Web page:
History of South America


Quilombos they were communities formed by slaves who had run away from the plantations.

These places became centers of resistance for black slaves escaping from forced labor in Brazil.


The word quilombo comes from the Bantu language, being a reference to "forest warrior".

The first definition of quilombo in the colonial administration took place in 1740. It was made by the Portuguese Overseas Council. For this institution, the quilombo was:

What was life like in the Quilombo?

The functioning of the quilombos considered the tradition of the runaway slaves who inhabited them. In these communities, diverse activities were carried out such as agriculture, extractivism, animal husbandry, mining and commercial activities.

In these places, blacks tried to revive their African traditions. Best of all, they could be free again, worship their gods and practice their dances and songs.

However, they did not forget the companions who were enslaved. It was common for them to help organize escapes on the plantations or save the money they obtained from the sale of their products to buy the freedom of those slaves.

The existence of quilombos was such that a specific profession was created in Brazil called "capitães do mato ". They were knowledgeable forest men hired to recapture the runaway slaves.

The process of resistance was permanent. Even when destroyed, the quilombos reappeared in other places and were another peculiarity of Brazilian slave society.

Quilombo dos Palmares

Historians report conflicts of blacks who fled to Palmares as early as the beginning of the 17th century. The first expedition in search of runaway slaves took place in 1612.

In 1640, there were nine villages in Palmares:Andalaquituche, Macaco, Subupira, Aqualtene, Dambrabanga, Zumbi, Tabocas, Arotirene and Amaro.

The process of persecution of Quilombo dos Palmares was accentuated with the expulsion of the Dutch. In 1670, the Portuguese began to attack the villages systematically. In 1694, the quilombo was destroyed, with the death of its last king, Zumbi.

Read more at Quilombo dos Palmares.

Zumbi dos Palmares

Zumbi dos Palmares was a black leader who was born in the State of Alagoas in 1655. He is considered a symbol of resistance for having been the last king of Quilombo dos Palmares, the largest in Brazil.

Zumbi's given name was Francisco. He was born a free man and only at the age of 15, after being catechized in the Catholic Church, he decided to live in Quilombo dos Palmares.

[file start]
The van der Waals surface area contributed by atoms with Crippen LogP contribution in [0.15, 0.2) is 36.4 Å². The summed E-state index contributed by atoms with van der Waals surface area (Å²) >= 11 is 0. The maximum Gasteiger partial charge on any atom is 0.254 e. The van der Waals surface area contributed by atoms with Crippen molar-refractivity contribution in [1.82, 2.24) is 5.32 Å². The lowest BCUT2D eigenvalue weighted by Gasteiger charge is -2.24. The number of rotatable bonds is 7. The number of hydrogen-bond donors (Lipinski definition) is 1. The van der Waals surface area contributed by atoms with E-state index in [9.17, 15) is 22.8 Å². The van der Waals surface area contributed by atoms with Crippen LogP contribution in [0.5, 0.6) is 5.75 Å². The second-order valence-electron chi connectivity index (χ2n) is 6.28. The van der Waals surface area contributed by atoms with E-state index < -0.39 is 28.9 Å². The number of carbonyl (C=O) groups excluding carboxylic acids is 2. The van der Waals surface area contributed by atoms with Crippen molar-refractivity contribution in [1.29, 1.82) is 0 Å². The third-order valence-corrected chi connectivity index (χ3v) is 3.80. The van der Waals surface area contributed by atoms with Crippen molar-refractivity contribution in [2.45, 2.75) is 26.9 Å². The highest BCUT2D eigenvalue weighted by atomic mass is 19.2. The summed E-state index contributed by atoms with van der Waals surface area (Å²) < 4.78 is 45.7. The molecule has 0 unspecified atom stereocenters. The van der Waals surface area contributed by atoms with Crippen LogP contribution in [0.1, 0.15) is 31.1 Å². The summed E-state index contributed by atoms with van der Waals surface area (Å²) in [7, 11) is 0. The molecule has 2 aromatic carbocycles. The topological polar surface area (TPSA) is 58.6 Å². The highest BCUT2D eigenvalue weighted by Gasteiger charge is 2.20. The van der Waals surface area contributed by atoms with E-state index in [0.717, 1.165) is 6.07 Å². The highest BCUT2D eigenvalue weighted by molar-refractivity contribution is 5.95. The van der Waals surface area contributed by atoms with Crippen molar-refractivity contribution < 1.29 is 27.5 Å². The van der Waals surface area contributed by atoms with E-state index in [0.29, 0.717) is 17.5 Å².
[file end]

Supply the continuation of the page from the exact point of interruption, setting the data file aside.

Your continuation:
He died in 1695, on the 20th of November. Today, this date is remembered as Black Consciousness Day and is even a public holiday in some Brazilian states.

Quilombos in Brazil

Map of Brazil showing the quilombo lands titled and by titleholder. Year:2015

Although Quilombo de Palmares is the most famous and has entered the history of Brazil, there were quilombos in practically all Brazilian states.

Many of these places have resisted infinitely and their residents are now called remnants of quilombo communities. They are the children and grandchildren of the groups that managed to survive.

Remaining Quilombo Communities

Girls practice jongo at Quilombo do Campinho in Paraty/RJ

It is estimated that there are around three thousand quilombola communities in Brazil today.

The inhabitants of these regions often live in a precarious situation. However, they still preserve traditions of their ancestors such as jongo, lundum, desfeiteira, handicrafts and cooking and cultivation techniques.

Likewise, they are not frozen in time and play football, dominoes and listen to current music. They interact with the non-quilombola neighborhood and thus congregate with the community in the feasts of saints.

The claim for ownership of land by quilombolas was incorporated into the 1988 Constitution. Article 68 of the Magna Carta provides for the recognition of land ownership of the remaining quilombo communities.

This process has no deadline for completion and few communities have obtained the property title.

  • Slavery in Brazil
  • Slavery

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